Charity chief's ultramarathon fundraiser for hospital heart unit which saved his daughter's life

A grateful dad is set to run a gruelling 100km ultramarathon later this month to fundraise for a charity which supports the Leeds hospital unit which saved his daughter’s life.

By Joanna Wardill
Thursday, 10th June 2021, 4:45 am

Paul Goodwin, 53, has signed up to run the Heineken ‘Race to the Castle’ event in Northumberland on June 27 in aid of the Children’s Heart Surgery Fund (CHSF), which supports children and families at the city’s congenital heart unit at Leeds Children’s Hospital.

He has been a keen supporter of the Fund after his daughter Martha, now six, was given life-saving open heart surgery at the unit when she was just six days old.

Last year Paul took on the role of chairman of trustees at the charity and now, through the ultramarathon later this month, he hopes to raise much-needed funds for the worthy cause.

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Paul Goodwin, 53, will be running a 100km ultramarathon in aid of the Children's Heart Surgery Fund, where he is chairman of trustees. Picture: Tony Johnson

Paul, who works for a global HR consulting firm, said: “Our journey was made that much more bearable by the wonderful care we received from CHSF, which included accommodation and offers of counselling and job support.

“I can vouch for the incredible skill and care of the heart unit, through both my roles as Martha’s dad and through subsequent visits to the ward and intensive care unit as a trustee.”

Martha was born with a rare congenital heart defect called transposition of the great arteries - where the two main arteries leaving the heart are reversed.

Thankfully her surgery was successful and she was able to return home just days later and is now doing well, with regular check-ups at the unit.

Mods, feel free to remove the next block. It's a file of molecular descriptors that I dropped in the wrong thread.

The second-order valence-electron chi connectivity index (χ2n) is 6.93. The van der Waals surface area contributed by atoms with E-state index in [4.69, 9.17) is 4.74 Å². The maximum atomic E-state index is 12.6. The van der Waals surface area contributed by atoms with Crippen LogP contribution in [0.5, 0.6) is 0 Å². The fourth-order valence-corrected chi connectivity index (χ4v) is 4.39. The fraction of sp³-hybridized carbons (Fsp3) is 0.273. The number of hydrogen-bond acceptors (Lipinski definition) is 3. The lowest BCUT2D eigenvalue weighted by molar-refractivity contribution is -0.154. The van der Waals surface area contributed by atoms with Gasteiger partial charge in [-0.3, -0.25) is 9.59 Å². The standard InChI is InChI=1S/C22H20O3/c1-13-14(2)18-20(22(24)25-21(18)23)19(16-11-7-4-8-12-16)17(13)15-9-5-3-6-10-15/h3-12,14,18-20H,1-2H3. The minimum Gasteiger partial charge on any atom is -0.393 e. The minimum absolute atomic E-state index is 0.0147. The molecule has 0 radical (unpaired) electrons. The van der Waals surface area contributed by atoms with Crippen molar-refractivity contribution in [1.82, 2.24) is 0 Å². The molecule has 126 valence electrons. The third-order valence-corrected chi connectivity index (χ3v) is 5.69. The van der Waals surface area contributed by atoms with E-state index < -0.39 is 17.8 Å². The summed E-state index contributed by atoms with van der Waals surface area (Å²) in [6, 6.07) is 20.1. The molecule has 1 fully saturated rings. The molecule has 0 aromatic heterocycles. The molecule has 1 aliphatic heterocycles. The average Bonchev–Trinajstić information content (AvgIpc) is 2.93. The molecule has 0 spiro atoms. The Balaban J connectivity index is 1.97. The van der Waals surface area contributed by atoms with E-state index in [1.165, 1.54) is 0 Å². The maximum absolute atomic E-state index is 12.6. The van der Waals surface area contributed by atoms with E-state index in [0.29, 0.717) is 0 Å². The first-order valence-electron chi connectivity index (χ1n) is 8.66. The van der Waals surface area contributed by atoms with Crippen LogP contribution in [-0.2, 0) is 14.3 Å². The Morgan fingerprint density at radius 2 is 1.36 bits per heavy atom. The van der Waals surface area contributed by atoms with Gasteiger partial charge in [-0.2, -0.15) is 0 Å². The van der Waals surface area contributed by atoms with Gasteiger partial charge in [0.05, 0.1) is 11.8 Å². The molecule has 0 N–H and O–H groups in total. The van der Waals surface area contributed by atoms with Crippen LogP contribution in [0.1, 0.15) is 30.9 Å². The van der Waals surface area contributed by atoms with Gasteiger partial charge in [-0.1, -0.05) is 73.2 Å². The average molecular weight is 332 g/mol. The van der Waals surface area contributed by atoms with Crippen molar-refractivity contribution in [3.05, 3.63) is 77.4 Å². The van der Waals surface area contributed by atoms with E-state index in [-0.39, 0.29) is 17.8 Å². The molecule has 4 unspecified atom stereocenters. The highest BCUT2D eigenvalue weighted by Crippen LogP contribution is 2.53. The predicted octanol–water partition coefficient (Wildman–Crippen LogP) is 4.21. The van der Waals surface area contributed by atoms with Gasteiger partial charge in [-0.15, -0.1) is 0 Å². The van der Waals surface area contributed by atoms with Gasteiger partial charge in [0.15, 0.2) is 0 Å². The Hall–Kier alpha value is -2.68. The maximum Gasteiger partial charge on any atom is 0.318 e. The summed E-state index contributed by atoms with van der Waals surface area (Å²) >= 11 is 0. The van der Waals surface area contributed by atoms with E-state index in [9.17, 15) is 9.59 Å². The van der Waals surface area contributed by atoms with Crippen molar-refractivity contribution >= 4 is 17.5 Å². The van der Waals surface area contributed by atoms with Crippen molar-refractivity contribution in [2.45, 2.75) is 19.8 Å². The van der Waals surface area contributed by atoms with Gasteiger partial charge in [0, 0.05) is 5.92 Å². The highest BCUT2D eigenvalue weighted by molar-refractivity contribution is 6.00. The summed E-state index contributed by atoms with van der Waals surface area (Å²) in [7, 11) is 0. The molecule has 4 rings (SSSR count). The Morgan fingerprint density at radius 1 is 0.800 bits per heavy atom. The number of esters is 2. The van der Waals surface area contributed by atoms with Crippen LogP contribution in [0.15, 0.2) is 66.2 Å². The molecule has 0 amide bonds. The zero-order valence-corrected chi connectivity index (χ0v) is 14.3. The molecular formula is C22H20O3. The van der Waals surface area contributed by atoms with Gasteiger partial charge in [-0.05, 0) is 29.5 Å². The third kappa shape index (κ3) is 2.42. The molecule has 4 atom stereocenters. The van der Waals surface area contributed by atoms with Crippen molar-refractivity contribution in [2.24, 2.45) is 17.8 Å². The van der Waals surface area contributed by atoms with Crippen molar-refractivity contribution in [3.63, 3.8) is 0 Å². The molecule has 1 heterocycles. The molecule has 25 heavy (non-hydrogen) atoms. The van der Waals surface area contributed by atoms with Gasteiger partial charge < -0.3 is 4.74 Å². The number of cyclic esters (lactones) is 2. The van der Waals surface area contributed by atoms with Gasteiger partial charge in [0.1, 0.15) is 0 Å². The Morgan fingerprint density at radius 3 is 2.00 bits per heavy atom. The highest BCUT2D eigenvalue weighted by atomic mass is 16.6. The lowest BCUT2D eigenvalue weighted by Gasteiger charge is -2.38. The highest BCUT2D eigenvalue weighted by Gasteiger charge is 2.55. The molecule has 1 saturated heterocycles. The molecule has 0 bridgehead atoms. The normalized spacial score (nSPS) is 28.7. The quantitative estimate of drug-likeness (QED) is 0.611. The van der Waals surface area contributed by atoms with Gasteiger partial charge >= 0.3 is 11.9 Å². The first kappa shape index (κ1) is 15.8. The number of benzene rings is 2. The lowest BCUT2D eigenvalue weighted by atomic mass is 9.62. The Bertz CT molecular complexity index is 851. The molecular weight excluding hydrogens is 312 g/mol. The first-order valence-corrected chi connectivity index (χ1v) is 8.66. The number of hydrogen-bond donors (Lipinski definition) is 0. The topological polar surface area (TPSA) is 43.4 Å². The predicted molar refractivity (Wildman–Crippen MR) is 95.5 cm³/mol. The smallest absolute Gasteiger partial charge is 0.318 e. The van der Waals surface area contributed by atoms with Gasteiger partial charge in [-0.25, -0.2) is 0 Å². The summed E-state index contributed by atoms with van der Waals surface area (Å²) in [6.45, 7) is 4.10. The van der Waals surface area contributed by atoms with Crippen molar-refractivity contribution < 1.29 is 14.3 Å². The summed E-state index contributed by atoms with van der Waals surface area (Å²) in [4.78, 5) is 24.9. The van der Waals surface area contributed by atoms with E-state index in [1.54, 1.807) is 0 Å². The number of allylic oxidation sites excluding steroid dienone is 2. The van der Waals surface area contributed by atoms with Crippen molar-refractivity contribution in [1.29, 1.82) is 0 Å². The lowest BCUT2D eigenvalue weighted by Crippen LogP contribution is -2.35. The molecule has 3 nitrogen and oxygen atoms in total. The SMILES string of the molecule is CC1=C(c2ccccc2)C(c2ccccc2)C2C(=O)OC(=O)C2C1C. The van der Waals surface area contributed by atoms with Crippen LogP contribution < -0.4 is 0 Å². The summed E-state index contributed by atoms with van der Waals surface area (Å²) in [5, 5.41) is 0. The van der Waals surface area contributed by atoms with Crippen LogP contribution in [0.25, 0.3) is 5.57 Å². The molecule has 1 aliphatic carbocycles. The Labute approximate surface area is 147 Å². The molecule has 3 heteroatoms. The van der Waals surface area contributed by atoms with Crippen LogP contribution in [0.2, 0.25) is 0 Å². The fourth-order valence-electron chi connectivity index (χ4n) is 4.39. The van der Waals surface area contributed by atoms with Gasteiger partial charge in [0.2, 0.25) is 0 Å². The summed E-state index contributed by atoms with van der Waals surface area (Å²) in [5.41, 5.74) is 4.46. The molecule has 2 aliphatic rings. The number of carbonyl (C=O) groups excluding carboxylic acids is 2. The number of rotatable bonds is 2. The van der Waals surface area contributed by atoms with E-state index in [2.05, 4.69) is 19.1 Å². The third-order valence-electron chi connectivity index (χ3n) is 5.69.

Paul's daughter Martha, now six, had open heart surgery at the Leeds Children's Hospital congenital heart unit when she was just six days old.

Paul, of Mirfield, said finding out something is wrong with your child’s heart sets you into a “tailspin” and her surgery was the “longest six-and-a half hours of my life”.

But he said within minutes of arriving at the Leeds unit, CHSF had organised accommodation, car parking vouchers and offered to let his and wife Sophie's employers know.

“All that support was in place which was great. And we started to notice other things like some of the equipment had ‘funded by CHSF’ on it.

“All of a sudden everything clicked into place and you realise what a close partnership there is between the charity and the unit to make sure that as a parent all you need to worry about is your child. Everything else is taken care of.”

Martha, pictured as a new born, in recovery from her open heart surgery.

The Fund has supported the heart unit since 1988, providing life-saving medical equipment, helping families and siblings and now also providing them with holistic care and well-being programmes.

Sharon Milner, CHSF’s CEO, said: “Paul is a terrific advocate for our charity having been inspired by heart warrior Martha, and he is incredibly passionate about our cause.

“To have his experience as chair of the board of trustees is absolutely priceless and we are thrilled that has chosen to take on this challenge for the CHSF.

“The Leeds Congenital Heart Unit is quite rightly regarded as a world-class centre of excellence but donations are crucial to ensure the best possible outcomes for present and future heart patients and their families.

“Please help us support hearts for life.”

*YEP's Have a Heart campaign

The Yorkshire Evening Post launched a Have a Heart campaign to help the Children's Heart Surgery Fund (CHSF) reach its £1m target for donations last year.

The Fund provides vital support to the congenital heart unit at Leeds Children's Hospital.

Shortly after the coronavirus pandemic hit, CHSF was forced to issue an urgent plea for donations after losing a "significant portion" of its yearly income.

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